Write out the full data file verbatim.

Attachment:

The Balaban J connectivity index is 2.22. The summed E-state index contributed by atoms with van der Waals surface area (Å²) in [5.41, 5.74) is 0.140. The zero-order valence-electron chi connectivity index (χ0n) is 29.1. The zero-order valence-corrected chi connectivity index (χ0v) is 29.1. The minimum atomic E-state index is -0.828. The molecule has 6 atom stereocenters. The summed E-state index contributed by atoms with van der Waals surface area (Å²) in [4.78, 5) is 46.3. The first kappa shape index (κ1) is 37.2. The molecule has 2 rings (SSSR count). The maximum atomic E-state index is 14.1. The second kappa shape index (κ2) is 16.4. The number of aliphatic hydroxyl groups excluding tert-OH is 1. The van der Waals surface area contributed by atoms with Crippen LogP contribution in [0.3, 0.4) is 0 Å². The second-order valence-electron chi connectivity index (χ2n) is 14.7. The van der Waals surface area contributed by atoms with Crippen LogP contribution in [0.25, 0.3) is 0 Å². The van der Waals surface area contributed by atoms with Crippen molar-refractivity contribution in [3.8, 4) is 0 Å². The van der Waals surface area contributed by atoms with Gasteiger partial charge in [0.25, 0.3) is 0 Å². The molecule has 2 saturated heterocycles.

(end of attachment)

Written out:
The Balaban J connectivity index is 2.22. The summed E-state index contributed by atoms with van der Waals surface area (Å²) in [5.41, 5.74) is 0.140. The zero-order valence-electron chi connectivity index (χ0n) is 29.1. The zero-order valence-corrected chi connectivity index (χ0v) is 29.1. The minimum atomic E-state index is -0.828. The molecule has 6 atom stereocenters. The summed E-state index contributed by atoms with van der Waals surface area (Å²) in [4.78, 5) is 46.3. The first kappa shape index (κ1) is 37.2. The molecule has 2 rings (SSSR count). The maximum atomic E-state index is 14.1. The second kappa shape index (κ2) is 16.4. The number of aliphatic hydroxyl groups excluding tert-OH is 1. The van der Waals surface area contributed by atoms with Crippen LogP contribution in [0.3, 0.4) is 0 Å². The second-order valence-electron chi connectivity index (χ2n) is 14.7. The van der Waals surface area contributed by atoms with Crippen LogP contribution in [0.25, 0.3) is 0 Å². The van der Waals surface area contributed by atoms with Crippen molar-refractivity contribution in [3.8, 4) is 0 Å². The van der Waals surface area contributed by atoms with Gasteiger partial charge in [0.25, 0.3) is 0 Å². The molecule has 2 saturated heterocycles.